How Does Novavax Differ From Other COVID-19 Vaccines?

The main way Novavax differs from other COVID-19 vaccines is in the technology used in the vaccine. Novavax uses older technology than the Pfizer, Moderna, and Johnson & Johnson (J&J) vaccines.

The Novavax COVID vaccine does not use technology that impacts your cellular RNA or DNA. Instead, it uses a protein to trigger an immune response in the body.

There were three other vaccines with EUA approval when the Novavax Adjuvanted vaccine received EUA approval. In the U.S., two vaccines use messenger RNA technology. A third uses adenovirus vector technology.

mRNA Vaccine Technology

According to the National Human Genome Research Institute, your body uses mRNA to build amino acids into a protein inside the nucleus of a cell. The mRNA carries the information; RNA polymerase transcribes it and translates it into a protein chain. 

This code tells your body to produce the protein that your body then recognizes as the virus. This protein triggers an immune response that your body should recognize when it contacts the SARS-CoV-2 virus as a foreign body. 

Adenovirus Vector Technology

The technology used in the J&J vaccine is based on a modified virus called a vector virus. It cannot reproduce itself. This instructs the body's cells to mount an immune response.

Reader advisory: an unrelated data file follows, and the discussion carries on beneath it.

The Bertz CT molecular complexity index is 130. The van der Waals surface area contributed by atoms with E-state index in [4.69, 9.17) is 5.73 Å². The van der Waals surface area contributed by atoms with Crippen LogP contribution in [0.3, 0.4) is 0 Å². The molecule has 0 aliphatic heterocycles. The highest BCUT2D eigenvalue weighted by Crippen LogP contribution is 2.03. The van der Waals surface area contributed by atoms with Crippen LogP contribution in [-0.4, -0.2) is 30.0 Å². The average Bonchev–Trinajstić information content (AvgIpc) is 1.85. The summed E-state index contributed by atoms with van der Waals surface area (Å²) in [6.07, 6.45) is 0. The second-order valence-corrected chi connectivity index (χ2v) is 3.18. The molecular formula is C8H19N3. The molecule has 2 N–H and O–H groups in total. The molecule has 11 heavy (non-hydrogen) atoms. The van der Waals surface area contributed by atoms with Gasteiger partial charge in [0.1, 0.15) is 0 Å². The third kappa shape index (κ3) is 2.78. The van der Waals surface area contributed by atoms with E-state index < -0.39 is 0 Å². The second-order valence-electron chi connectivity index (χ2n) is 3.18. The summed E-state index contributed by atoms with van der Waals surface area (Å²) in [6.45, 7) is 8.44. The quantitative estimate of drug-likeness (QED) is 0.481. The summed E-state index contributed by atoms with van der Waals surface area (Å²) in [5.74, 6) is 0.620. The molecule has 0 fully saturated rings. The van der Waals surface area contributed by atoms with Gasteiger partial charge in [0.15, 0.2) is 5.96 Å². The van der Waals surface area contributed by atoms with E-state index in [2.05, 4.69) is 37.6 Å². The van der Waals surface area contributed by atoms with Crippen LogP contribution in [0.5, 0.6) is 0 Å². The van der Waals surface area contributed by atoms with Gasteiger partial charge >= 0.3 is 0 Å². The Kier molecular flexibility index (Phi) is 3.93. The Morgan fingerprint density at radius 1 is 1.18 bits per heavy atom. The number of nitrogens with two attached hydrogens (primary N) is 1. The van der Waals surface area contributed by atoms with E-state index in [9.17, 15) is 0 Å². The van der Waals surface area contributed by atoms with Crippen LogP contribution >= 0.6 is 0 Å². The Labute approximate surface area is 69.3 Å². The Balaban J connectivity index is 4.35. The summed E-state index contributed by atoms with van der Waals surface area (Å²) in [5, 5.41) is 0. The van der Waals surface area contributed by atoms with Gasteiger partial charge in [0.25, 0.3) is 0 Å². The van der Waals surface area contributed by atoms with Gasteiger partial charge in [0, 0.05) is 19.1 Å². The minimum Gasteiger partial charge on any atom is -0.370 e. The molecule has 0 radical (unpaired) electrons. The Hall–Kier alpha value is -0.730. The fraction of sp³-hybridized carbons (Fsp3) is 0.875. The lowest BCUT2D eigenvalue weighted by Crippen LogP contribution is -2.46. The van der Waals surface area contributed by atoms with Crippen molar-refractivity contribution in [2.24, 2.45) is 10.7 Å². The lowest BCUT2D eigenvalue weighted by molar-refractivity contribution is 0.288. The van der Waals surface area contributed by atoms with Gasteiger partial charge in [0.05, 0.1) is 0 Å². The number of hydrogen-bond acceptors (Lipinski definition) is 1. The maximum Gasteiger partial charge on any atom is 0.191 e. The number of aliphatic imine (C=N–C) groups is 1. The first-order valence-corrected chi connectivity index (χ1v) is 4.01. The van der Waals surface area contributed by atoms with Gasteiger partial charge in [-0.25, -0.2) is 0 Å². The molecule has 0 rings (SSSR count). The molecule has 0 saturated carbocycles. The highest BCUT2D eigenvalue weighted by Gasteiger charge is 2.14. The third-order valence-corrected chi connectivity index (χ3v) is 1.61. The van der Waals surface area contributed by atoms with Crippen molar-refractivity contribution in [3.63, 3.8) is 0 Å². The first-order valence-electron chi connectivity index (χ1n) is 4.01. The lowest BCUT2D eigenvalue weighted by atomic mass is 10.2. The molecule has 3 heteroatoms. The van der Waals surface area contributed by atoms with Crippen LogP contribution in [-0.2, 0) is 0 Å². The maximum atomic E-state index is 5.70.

According to Centers for Disease Control and Prevention (CDC) recommendations, this vaccine should be considered only in a limited number of cases due to a link to a rare but serious condition called thrombosis with thrombocytopenia syndrome. 

In April 2021, the government paused the distribution and administration of the J&J vaccine for 10 days. This was to investigate cases of blood clots that occurred within two weeks of the vaccine. After determining that the benefits outweigh the risks, federal officials approved resuming its use.

Is Novavax Effective Against Omicron and Its Subvariants?

The company reported 90% efficacy against mild, moderate, and severe diseases. The trial involving 30,000 participants was conducted before the delta and omicron variants were circulating. 

At this time, it is uncertain how the vaccine will perform against SARS-CoV-2 variants or subvariants. However, according to one report, the company has since tested the vaccine against omicron and the newest variants. The FDA scientific advisors called the preliminary evidence compelling. 

Who Can Get the Novavax Vaccine?

The July 2022 FDA EUA approves the Novavax vaccine for individuals 18 years and older. Although the FDA approved it, the federal government is warning that the shots will be in limited supply.